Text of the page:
South-North Policy Learning in the Case of Pension Reforms

Kristin Makszin and I have a contribution to a special issue on Policy Innovation and South-North Policy Learning. The special issue deals with still underappreciated forms of policy diffusion and learning from the Global South to the Global North and the enormous potential for policy innovation in countries of the Global South.

Our contribution looks as a famous case: pension privatizations inspired by the Chilean pension reform 1980/1. Given the fact that Chile was a kind of pariah in the eyes of many Western politicians, direct learning from the Chilean pension reform was handicapped. Because of this the translation of the Chilean model became repackaged, i.e. transformed in such a way that made it more palpatable as a recipe for other countries, also in the industrialized world.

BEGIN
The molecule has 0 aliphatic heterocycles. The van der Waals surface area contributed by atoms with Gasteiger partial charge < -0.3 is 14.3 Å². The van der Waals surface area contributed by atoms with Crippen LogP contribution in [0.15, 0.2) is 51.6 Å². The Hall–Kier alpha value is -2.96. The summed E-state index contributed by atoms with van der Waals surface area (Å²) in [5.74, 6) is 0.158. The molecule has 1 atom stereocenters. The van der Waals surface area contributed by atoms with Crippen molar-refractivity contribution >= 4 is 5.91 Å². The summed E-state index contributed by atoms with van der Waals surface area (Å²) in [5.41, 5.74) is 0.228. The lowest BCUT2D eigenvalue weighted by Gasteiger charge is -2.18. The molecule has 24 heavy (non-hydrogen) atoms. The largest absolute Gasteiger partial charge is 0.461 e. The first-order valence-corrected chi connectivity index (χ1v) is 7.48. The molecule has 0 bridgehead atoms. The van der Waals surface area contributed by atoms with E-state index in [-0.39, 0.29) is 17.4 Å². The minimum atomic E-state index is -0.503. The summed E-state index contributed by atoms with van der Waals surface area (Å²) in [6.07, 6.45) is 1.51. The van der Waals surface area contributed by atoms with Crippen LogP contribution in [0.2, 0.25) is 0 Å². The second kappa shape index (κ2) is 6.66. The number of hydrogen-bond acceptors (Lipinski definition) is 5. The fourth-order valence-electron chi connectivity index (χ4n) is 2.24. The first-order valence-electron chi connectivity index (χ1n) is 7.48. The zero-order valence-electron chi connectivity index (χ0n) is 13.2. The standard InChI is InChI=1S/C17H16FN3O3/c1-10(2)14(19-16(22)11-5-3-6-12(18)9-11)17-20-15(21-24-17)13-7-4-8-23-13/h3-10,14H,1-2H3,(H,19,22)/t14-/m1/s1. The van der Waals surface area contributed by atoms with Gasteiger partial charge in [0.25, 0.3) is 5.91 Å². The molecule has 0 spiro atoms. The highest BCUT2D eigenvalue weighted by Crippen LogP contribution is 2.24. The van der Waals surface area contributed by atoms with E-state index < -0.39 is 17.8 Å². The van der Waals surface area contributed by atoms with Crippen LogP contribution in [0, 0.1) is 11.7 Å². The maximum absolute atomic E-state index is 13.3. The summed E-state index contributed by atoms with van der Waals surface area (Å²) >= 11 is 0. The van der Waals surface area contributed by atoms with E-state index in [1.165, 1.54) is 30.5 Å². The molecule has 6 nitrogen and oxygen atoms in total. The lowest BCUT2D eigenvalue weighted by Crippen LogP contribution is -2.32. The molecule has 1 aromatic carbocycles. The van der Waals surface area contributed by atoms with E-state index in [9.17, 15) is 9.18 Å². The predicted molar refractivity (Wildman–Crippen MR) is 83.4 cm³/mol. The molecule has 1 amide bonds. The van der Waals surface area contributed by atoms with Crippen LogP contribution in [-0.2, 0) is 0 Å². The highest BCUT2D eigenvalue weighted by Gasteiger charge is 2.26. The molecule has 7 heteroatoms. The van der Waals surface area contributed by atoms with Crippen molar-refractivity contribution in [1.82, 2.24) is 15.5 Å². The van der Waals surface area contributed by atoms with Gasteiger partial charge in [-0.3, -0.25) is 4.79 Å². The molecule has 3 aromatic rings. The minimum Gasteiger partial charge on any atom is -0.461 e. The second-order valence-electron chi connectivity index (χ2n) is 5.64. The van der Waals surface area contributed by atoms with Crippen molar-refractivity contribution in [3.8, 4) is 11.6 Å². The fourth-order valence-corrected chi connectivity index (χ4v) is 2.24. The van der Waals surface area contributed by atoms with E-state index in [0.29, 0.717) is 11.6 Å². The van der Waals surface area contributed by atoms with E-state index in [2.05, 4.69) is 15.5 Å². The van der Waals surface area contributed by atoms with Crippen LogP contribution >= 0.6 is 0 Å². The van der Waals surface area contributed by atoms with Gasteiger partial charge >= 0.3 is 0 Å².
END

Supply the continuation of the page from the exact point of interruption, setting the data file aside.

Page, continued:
For instance, while it is obvious that Thatcher maintained a close connection to Pinochet’s Chile, direct references to the Chilean model were muted. Similarly, the World Bank only reported certain aspects of the model, and downplayed others. Just as an example: The famous World Bank report “Averting the Old-Age Crisis” created a leitmotif of multi-pillar pension systems, i.e. a system with several different systems of old-age protection complementing each other. Ironically though, the main inspiration came from the Chilean pension reform (see figure), which effectively introduced a mono-pillar system (with some exceptions). This is just one instance of the larger issue how policy learning becomes distorted – sometimes with dramatic consequences. We discuss the types of repackaging of policy learning in our contribution as well as their larger implications.


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